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'Grihalakshmi' challenged the society by depicting model-poet-actress Gilu Joseph breastfeeding on its cover
It is a new kind of women-empowerment when a Malayalam fortnightly magazine 'Grihalakshmi' is challenging the patriarchal and social norms and with its March 1 issue cover depicting model-poet-actress Gilu Joseph breastfeeding a baby.

The cover – in line with the magazine's 'Breastfeed freely' campaign, a part of its International Women's Day theme. The caption of the picture says: 'Mothers tell Kerala, 'please don't stare, we need to breastfeed'. It is interesting to note that the model, air hostess and poet Gilu Joseph, is not a real mother.

The magazine's editor Moncy Joseph said, "We want to give a message on breastfeeding on the eve of the Women's Day. The cover will help initiate a discussion on a woman's right to breastfeed in public."

However, the critics feel that if the magazine, "Grihalakshmi", really wanted to take up the cause of breastfeeding it should have carried a real mother and baby. The known blogger Anjana Nayar wrote in her blog:  "You decided to push a real mother actually breastfeeding her child to inner pages and portray a model holding a baby to her bare breast on your cover is where you delved into cheap sensationalism and exploitation."

Reacting to the criticism, the model says, "When I was approached with the work I did not think twice. It is the privilege of any woman/mother. I want to convey a message that there is nothing to be ashamed of if one has to feed her baby," she said, adding that although her family did not support her doing the cover she enjoyed every bit of it.

A petition was filed against the Malayalam magazine by one Mr Felix MA, claiming that the picture is obscene. The Kerala High Court refused to label a Malayalam magazine cover of a woman breastfeeding as 'obscene' saying that 'what may be obscene to some may be artistic to other; one man's vulgarity is another man's lyric.' The court further noted that "shocking one's morals" is an "elusive concept".

The court ruled in its order that it does not see anything obscene in the image. Nor does it find anything objectionable in the caption for men. Nothing that the court "looked at the picture with the same eyes we look at the paintings of artists like Raja Ravi Varma," the bench stated, "As the beauty lies in the beholder's eye, so does obscenity, perhaps."

According to Shaheda Yashmin, Clapham, Great Britain, an important aspect of breastfeeding in Muslim cultures is the mother's concern about her privacy and modesty when breastfeeding. Muslim mothers may worry about how they will feed in front of others without exposing their skin/breast. They may also have added pressure from relatives and husbands to cover up. In some cultures mothers generally feel uncomfortable while breastfeeding in front of people even if no skin is showing.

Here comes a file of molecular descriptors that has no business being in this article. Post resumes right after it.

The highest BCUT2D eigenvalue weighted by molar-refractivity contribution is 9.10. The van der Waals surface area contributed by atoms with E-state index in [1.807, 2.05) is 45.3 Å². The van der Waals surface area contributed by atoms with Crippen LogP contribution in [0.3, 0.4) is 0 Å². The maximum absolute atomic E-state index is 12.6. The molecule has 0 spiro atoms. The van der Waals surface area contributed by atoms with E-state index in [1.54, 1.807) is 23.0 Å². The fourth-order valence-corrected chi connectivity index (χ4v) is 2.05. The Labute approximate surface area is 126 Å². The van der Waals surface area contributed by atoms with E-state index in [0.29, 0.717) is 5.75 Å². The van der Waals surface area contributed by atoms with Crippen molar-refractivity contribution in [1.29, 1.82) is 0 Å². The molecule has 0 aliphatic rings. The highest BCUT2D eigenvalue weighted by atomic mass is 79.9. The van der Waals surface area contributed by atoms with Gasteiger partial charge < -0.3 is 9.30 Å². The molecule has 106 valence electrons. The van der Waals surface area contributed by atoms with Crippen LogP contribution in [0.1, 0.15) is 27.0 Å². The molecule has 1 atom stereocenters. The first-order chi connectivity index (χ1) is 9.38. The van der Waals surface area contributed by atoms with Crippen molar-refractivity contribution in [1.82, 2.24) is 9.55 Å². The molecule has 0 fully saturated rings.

Having big families and frequent visitors in the early days can lead to disruption of breastfeeding because latching and positioning may need a good deal of attention. It is almost impossible to feed without showing a little skin and unfortunately for many Muslims this can pose such a difficulty that bottle-feeding seems like the easier option.

Another problem arises if there are men around. Many mothers feel uncomfortable breastfeeding in the same room as men (and mahram men) even if nothing is showing and baby is well covered up. There may also be a taboo about saying the word "breastfeeding" in front of men, depending on the cultural traditions of the family. 

"Mothers may breastfeed their children two complete years for whoever wishes to complete the nursing [period]. Upon the father is the mothers' provision and their clothing according to what is acceptable. No person is charged with more than his capacity. No mother should be harmed through her child, and no father through his child. And upon the [father's] heir is [a duty] like that [of the father]. And if they both desire weaning through mutual consent from both of them and consultation, there is no blame upon either of them. And if you wish to have your children nursed by a substitute, there is no blame upon you as long as you give payment according to what is acceptable. And fear Allah and know that Allah is Seeing of what you do."

 ……The Holy Quran, Surat Al- Baqarah: 233

Editorial NOTE: This article is categorized under Opinion Section. The views expressed in this article are solely those of the author and do not necessarily represent the views of merinews.com. In case you have a opposing view, please click here to share the same in the comments section.
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